Though they've been looking for over a year, scientists have found no trace of an elusive interaction among elementary particles called neutrinos.
The interaction, in which neutrinos would collide and annihilate one another, would prove that the mysterious particles act as their own antimatter partners, said Manfred Lindner, director of the Max Planck Institute for Nuclear Physics in Germany.
Antimatter particles are subatomic particles that typically have opposite properties of normal matter. For instance, the antimatter partner of the electron is a positively charged particle called the positron.
But a new analysis of more than a year's worth of data puts limits on how frequently this elusive behavior can occur. It also suggested that clues of this interaction found in an earlier experiment were probably just due to background radiation.
If the interaction doesn't occur, scientists will have to tweak the reigning theory of physics, the Standard Model, which attempts to explain how the tiny particles that make up matter behave. [6 Implications of Finding a Higgs Boson]
Neutrinos are among the most abundant particles in the universe, and billions of them travel through every square inch of the human body every second, at nearly the speed of light. Yet, because these mysterious particles interact so weakly with other particles, they are extremely hard to detect.
In the 1930s, Italian physicist Ettore Majorana proposed that neutrinos could act as their own antiparticles. If that's true, then scientists expect to see an ultrarare event known as neutrinoless double beta decay, in which two neutrons inside the atomic nucleus decay into two protons, two electrons and two neutrinos, which then smash into and annihilate one another.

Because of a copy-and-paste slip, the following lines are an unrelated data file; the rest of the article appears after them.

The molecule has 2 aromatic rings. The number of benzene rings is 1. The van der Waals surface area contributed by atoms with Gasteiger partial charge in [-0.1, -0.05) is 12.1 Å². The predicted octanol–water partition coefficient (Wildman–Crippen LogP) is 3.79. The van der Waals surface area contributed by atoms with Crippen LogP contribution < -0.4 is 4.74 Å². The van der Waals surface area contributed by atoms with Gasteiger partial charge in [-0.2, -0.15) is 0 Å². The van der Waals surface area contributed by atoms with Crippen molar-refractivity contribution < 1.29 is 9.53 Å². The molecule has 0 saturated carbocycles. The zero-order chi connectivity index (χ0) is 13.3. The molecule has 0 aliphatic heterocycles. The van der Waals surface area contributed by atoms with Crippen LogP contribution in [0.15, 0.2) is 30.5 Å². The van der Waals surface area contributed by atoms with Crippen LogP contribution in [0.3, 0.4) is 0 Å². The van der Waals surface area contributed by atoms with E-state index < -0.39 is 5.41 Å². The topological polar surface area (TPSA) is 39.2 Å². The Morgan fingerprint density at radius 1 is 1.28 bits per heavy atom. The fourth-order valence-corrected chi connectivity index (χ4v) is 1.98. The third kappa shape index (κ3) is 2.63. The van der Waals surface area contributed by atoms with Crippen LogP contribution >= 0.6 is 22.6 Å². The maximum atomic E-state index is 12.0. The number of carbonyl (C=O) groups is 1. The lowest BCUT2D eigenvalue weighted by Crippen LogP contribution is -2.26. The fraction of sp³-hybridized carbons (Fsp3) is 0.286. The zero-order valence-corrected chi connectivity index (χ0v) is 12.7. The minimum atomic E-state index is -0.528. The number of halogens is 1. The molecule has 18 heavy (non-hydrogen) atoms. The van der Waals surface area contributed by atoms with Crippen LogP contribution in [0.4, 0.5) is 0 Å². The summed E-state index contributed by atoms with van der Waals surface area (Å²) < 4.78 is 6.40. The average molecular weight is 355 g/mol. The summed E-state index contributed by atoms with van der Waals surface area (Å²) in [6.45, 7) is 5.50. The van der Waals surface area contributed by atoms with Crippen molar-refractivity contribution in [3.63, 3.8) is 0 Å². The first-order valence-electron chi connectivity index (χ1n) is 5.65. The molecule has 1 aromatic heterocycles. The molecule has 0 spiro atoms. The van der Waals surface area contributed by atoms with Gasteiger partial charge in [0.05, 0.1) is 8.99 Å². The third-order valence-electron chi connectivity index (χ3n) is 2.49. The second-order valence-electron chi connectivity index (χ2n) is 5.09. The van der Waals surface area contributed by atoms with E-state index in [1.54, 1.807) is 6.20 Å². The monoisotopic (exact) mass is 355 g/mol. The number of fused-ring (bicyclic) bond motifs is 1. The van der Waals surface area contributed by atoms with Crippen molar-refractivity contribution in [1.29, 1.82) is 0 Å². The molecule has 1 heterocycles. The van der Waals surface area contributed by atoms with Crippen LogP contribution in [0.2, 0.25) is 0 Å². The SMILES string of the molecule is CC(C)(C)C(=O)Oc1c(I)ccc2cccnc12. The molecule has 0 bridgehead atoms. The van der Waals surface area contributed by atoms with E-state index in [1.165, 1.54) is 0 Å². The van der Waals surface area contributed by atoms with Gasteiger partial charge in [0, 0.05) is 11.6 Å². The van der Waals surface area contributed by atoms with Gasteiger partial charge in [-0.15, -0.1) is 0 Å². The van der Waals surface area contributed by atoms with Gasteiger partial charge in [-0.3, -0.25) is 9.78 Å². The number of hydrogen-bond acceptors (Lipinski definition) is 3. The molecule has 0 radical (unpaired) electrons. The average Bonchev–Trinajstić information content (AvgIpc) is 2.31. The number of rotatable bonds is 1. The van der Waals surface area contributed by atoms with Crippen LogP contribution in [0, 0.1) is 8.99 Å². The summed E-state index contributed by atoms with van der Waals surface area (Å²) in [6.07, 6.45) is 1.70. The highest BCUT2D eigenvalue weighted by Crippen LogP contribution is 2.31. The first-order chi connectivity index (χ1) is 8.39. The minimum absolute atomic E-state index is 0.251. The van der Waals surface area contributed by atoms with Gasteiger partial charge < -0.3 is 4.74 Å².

The top candidate for spotting this elusive interaction is germanium-76, an isotope of the atom germanium with a different atomic weight from the usual variety. But a germanium-76 nucleus only decays extremely rarely — meaning the signal the scientists are hunting for is a billion times smaller than those from cosmic rays bombarding the Earth and other ordinary sources of radiation.
Physicists needed to completely shield the germanium from any hint of cosmic radiation — and they needed a lot of germanium, in order to ensure they could capture at least a few double-beta-decay events.
Toward that end, Lindner and his colleagues created about 46 lbs. (21 kilograms) of germanium detectors that can both cause beta decay and emit a tiny electric pulse when it occurs.
They then buried those detectors nearly a mile (1.4 kilometers) below the surface of the Earth at Gran Sasso National Laboratory in Italy, where only the tiniest fraction of cosmic rays can penetrate the ground. But the team needed to shield the detectors even more, so they stored the sensitive detectors in tanks full of extremely pure liquid argon, which was then surrounded by water tanks.
In terms of radiation, "it's the cleanest place in the universe," Lindner told LiveScience.
In the year-plus that the experiment has been running, the scientists haven't seen any evidence for double beta decay. The new analysis, however, reveals that germanium-76 has a half-life of at least 21 trillion trillion years. (The half-life is the time it takes for about half of the material to radioactively decay.)
As a result, the new analysis suggests the earlier experimental results couldn't have come from beta decay.
If neutrinos really act as their own antimatter partners, then that should show up in the experiment in the next several years.
"If you don't see something in five years, we'd say, 'That's it,'" Lindner said.
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